1. I think we need an online survey, forum, blog that is outside of government control as many people are afraid of consequences to the delivery of services for themselves or relatives and they may also be afraid of consequences to their own careers or the careers of their relatives. My sister has a son who has missed 4 months of school waiting for tests and specialists. This is unacceptable. I have heard many other stories from many others. These stories are not being told because of fears people have regarding the consequences of voicing dissatisfaction with delivery of medical services. This particular doctor said, “If you are not satisfied with me as a family doctor, you can seek help from someone else.” We all know how hard it is to get a family doctor let alone a good one and we also do not want to get bumped to the end of the line. Doctors also document and these records are shared. What kind of service or where would one end up in the line if one complained. Many people consider the consequences that may follow if they were to complain and want their identity concealed for these reasons. When I looked around, the government tells people how and where they should complain – Alberta Health Services. We will never get the true stories of the people of Alberta on their concerns with the delivery of services communicating through a government department that delivers the most important service that will truly affect their life or the lives of their loved ones.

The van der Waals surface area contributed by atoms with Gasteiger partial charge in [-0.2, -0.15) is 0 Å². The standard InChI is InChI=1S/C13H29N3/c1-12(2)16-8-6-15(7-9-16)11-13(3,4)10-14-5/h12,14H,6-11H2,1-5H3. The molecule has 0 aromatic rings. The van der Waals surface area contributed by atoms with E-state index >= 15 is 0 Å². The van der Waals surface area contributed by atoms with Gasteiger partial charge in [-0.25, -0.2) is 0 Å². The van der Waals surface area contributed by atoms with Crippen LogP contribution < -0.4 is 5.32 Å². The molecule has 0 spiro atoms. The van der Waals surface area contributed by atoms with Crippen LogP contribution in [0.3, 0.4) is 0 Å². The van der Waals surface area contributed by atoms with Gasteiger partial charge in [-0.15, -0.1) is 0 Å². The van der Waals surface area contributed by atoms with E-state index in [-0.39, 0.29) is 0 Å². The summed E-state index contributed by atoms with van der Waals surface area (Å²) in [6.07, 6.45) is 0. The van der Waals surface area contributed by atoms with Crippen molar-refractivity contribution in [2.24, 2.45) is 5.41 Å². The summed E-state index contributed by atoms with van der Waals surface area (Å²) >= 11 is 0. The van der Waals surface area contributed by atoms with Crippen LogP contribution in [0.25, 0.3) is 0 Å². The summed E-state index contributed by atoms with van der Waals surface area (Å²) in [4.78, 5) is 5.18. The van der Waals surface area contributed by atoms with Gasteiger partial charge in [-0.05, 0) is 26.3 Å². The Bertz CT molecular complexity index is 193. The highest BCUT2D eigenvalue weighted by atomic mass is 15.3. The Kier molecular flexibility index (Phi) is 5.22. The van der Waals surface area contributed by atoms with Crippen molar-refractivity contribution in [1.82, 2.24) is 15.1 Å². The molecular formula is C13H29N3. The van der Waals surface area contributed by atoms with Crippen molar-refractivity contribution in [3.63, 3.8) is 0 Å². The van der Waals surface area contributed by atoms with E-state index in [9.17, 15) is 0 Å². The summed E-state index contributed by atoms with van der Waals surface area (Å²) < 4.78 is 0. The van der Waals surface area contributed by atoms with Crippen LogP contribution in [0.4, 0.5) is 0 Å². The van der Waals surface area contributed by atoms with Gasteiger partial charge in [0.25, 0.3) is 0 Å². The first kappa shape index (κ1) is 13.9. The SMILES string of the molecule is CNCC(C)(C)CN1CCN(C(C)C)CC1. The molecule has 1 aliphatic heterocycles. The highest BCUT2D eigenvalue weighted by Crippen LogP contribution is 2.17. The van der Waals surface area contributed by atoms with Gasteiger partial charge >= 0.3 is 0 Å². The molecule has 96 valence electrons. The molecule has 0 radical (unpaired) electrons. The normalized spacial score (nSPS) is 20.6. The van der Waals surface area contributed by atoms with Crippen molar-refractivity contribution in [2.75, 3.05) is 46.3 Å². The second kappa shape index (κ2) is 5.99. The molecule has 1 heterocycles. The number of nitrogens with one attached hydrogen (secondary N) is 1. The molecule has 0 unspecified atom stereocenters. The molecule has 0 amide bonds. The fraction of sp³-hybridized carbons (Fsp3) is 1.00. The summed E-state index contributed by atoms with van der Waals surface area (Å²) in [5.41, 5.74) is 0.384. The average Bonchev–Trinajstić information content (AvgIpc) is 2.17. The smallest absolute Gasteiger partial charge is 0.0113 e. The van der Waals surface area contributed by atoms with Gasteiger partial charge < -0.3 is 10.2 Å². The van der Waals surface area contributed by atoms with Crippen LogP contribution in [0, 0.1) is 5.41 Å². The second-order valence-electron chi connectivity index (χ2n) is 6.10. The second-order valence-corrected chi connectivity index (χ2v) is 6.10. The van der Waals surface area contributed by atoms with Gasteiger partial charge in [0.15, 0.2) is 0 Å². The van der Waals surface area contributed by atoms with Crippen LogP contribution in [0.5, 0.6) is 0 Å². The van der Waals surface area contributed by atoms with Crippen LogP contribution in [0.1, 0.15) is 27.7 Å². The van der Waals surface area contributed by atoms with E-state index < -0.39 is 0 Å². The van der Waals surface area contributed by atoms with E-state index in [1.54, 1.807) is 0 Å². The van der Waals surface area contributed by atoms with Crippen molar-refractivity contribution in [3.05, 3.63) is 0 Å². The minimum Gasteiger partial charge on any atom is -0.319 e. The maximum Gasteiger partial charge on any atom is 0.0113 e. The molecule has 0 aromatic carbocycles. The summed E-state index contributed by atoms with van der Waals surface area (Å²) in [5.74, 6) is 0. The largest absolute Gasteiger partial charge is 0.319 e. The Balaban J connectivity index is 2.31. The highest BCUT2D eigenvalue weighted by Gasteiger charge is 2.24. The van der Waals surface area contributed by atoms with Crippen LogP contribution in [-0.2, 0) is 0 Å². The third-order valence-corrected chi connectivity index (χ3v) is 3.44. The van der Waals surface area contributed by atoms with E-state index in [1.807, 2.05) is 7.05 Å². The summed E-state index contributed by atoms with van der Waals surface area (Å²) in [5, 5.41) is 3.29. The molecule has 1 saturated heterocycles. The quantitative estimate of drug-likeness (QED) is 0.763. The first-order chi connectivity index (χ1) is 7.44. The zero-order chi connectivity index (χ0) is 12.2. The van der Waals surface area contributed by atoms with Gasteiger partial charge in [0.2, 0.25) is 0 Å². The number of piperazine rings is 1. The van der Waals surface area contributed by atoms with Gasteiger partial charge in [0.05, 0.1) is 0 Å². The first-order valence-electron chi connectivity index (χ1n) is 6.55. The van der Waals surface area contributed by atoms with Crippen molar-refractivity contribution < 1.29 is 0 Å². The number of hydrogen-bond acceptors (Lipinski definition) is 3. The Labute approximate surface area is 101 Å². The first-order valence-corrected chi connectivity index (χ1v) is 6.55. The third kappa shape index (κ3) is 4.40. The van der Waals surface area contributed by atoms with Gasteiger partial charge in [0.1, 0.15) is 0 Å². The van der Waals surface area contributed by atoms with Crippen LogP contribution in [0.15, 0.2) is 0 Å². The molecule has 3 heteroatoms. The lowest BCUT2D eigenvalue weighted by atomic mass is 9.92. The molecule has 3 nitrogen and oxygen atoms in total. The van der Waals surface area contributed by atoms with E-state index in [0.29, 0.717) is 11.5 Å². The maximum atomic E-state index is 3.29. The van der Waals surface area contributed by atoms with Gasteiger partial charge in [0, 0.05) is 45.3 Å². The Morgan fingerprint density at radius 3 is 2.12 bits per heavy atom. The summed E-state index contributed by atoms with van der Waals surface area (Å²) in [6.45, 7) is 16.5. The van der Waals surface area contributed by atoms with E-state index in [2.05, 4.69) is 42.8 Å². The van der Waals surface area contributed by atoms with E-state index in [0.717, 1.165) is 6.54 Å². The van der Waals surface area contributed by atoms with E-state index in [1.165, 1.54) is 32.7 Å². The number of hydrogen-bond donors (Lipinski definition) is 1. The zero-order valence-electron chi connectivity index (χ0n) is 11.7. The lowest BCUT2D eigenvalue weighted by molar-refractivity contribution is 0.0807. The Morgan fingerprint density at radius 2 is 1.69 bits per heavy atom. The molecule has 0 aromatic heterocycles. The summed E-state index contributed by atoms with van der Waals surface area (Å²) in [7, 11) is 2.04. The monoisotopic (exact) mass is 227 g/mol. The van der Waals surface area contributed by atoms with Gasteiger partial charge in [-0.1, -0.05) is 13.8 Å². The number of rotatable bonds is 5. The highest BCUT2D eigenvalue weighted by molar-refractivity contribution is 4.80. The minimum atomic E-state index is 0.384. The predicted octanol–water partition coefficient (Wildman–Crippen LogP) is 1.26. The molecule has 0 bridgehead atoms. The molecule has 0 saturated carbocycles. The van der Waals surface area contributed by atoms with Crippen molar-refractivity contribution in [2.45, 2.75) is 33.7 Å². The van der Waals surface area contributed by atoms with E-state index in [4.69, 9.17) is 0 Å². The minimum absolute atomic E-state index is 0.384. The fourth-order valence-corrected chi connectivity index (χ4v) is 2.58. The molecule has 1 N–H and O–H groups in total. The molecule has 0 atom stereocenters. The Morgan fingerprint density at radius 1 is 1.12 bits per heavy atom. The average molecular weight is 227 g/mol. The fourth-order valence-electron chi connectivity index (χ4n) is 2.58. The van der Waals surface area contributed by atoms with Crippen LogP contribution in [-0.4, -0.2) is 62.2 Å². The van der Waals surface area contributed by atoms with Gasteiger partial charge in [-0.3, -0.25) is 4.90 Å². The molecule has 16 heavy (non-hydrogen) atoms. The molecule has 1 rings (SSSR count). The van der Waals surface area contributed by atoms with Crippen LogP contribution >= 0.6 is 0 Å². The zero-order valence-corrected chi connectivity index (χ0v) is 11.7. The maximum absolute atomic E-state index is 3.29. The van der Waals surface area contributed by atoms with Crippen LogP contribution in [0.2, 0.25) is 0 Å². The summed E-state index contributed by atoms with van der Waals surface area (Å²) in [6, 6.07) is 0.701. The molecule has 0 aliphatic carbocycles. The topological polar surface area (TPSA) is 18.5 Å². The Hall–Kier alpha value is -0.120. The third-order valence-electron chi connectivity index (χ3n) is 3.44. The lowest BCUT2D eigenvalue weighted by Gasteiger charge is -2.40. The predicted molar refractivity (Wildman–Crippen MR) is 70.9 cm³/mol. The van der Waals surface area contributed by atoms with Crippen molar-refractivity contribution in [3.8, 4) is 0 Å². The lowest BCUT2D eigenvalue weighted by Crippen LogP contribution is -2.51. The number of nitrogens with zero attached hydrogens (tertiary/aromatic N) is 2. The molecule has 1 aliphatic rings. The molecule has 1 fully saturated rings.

I am an educator and my wife is a nurse. I cannot identify myself as I am afraid of the consequences that this may have on myself, my wife, and the delivery of health services for my nephew.

  2. I agree completely.

    When I was frustrated with a different scenario ( ) I actually created a facebook page called “My Alberta Healthcare Experience.” Funny, though, not a single person joined, so I didn’t bother pushing it further.

    When families do not know what others are experiencing, they are isolated, and they think their experience is out of the ordinary, unique. But when we talk to each other, we learn that we are sharing the burden. The flaws of the system hide behind the privacy laws, and I would love to create a way to circumvent this.

    Change will not happen until we understand the problem. AHS self-monitoring itself is a joke.

    The Ombudsman finally called me, only to tell me that its role is not to address my concern, but its role is to review the complaint process, and give suggestions if it was deemed unfair. By that time, the hospital itself had intervened on my behalf, so I didn’t need the Ombudsman to help me at all.

    The whole scenario gives me a headache.

    Thanks for your comment. I will consider this for awhile. Launching a blog where people can anonymously share their experiences is an option, but it makes my brain hurt thinking about how to manage it.

    Nonetheless, you’ve got me thinking.

    Best wishes,